Research Discovers New Physical Properties in a Magnetic Oxide Monolayer

NYU Shanghai Assistant Professor of Physics Chen Hanghui and his collaborators from China and the United States have discovered new properties in a magnetic oxide material. The results were published in an article titled, “Correlation-driven eightfold magnetic anisotropy in a two-dimensional oxide monolayer” in the leading journal, Science Advances.

Similar to how LEGO bricks of various shapes and colors can be layered on top of each other, physicists stack the monolayers of different oxide materials to explore new properties in them and create new thin film materials. These thin film materials created out of oxide can sometimes be used in electronic devices to save cost and improve efficiency.

Chen, a member of the NYU-ECNU Institute of Physics at NYU Shanghai, and his collaborators showed that when a magnetic oxide material is reduced from bulk size to a monolayer and embedded in monolayers of another insulating material, more interesting physical properties will emerge, which could lead to a variety of applications. Specifically, they found that when a monolayer of magnetic SrRuO3 is embedded in an insulating SrTiO3 matrix, if the thickness of SrTiO3 matrix is also a monolayer, the spins in SrRuO3 are stabilized either upwards or downwards, as shown in the left panel of Fig. 1; however, if the thickness of SrTiO3 matrix is three-monolayer thick, the spins in SrRuO3 can be stabilized along the eight directions, pointing to the vertices of a cube, as shown in the right panel of Fig. 1.

Fig. 1 Left panel: a monolayer of SrRuO3 (SRO) embedded in a SrTiO3 (STO) matrix which is also a monolayer thick. The spins (red arrow) are stabilized either upwards or downwards. Right panel: a monolayer of SrRuO3 (SRO) embedded in a SrTiO3 (STO) matrix which is three-monolayer thick. The spins (colored arrow) are stabilized along eight directions pointing to the vertices of a cube. 

These new physical properties in SrRuO3 monolayers open up opportunities for device applications. For example, for two-dimensional magnetic materials, the two stable spin directions (either upwards or downwards) can mimic two electronic states. However, a SrRuO3 monolayer embedded in a thicker SrTiO3 matrix can have eight stable spin directions, which can be used in multi-state memory devices. In addition, the energy needed for spin switching depends on rotation angle. Since the spins of a SrRuO3 monolayer embedded in a thick SrTiO3 matrix have eight stable directions, switching angle in this system is 71° or 109°, which costs less energy than 180° switching when the spins can only be stabilized either upward and downward. Further research is needed to explore the feasibility of these applications.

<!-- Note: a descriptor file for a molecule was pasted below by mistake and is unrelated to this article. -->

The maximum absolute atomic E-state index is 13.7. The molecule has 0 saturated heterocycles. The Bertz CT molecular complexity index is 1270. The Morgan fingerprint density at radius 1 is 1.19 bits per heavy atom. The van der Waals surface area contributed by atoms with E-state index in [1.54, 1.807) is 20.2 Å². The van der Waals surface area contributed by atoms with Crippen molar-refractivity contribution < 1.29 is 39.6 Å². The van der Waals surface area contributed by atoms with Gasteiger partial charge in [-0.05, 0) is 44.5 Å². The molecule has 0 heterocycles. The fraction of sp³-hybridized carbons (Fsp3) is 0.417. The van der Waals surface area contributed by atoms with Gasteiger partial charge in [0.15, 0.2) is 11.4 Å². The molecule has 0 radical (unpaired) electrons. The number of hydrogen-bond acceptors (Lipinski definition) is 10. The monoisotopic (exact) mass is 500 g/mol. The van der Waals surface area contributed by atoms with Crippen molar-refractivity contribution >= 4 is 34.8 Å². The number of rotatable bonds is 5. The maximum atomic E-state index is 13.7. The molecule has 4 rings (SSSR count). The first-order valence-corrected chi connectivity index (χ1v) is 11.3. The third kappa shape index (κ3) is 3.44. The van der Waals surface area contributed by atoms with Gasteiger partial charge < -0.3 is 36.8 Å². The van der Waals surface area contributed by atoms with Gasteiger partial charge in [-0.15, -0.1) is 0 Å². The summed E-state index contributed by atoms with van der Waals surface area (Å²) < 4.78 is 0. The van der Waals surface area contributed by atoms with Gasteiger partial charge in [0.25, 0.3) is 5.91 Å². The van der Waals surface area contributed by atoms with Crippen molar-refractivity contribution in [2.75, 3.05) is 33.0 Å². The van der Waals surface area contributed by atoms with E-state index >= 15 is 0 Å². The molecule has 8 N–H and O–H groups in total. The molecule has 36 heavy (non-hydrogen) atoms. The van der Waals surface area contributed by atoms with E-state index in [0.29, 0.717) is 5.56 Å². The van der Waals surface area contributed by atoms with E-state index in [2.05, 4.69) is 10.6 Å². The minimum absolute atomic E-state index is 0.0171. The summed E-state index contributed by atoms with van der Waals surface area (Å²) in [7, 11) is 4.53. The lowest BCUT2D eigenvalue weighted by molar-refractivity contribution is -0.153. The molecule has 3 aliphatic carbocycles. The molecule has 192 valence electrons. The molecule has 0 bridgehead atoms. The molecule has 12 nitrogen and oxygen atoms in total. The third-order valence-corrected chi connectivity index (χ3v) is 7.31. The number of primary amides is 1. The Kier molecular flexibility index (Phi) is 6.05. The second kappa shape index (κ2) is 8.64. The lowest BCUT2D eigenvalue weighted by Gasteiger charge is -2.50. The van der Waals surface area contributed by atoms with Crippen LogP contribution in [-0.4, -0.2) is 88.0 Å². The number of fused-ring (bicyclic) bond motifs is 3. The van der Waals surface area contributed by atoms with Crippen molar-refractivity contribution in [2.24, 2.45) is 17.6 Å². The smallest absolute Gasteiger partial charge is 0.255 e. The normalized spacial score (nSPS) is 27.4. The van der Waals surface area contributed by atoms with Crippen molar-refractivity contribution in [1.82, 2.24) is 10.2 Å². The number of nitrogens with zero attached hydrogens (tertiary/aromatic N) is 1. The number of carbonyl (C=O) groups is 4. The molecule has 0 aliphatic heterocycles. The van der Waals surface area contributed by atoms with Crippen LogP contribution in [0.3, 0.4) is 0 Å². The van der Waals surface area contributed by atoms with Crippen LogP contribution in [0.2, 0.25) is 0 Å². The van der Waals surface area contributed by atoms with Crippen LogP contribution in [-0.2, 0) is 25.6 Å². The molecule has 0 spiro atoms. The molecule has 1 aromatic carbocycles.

“The research area of complex oxides has been developing for decades and what we did is just a small step towards the ultimate goal of integrating oxides into electronic devices.” Chen said. “We are lucky to find these interesting properties, and we’ll continue to explore more emergent properties in complex oxides.” 

Ma Jiaji ’21, a physics and math double major at NYU Shanghai, contributed to the calculations in this project. Ma joined Chen’s research group in his freshman year while taking Chen’s course, Foundations of Physics II Honors. 

Along with Professor Zhai Xiaofang from the University of Science and Technology of China (currently working at ShanghaiTech University), Prof. Chen is a co-corresponding author for this paper. This work is a collaboration with several institutions, including National Institute of Standards and Technology, the Argonne National Laboratory, University of Tennessee, University of California, Irvine, Lawrence Berkeley National Laboratory, Cornell University, East China Normal University, and New York University.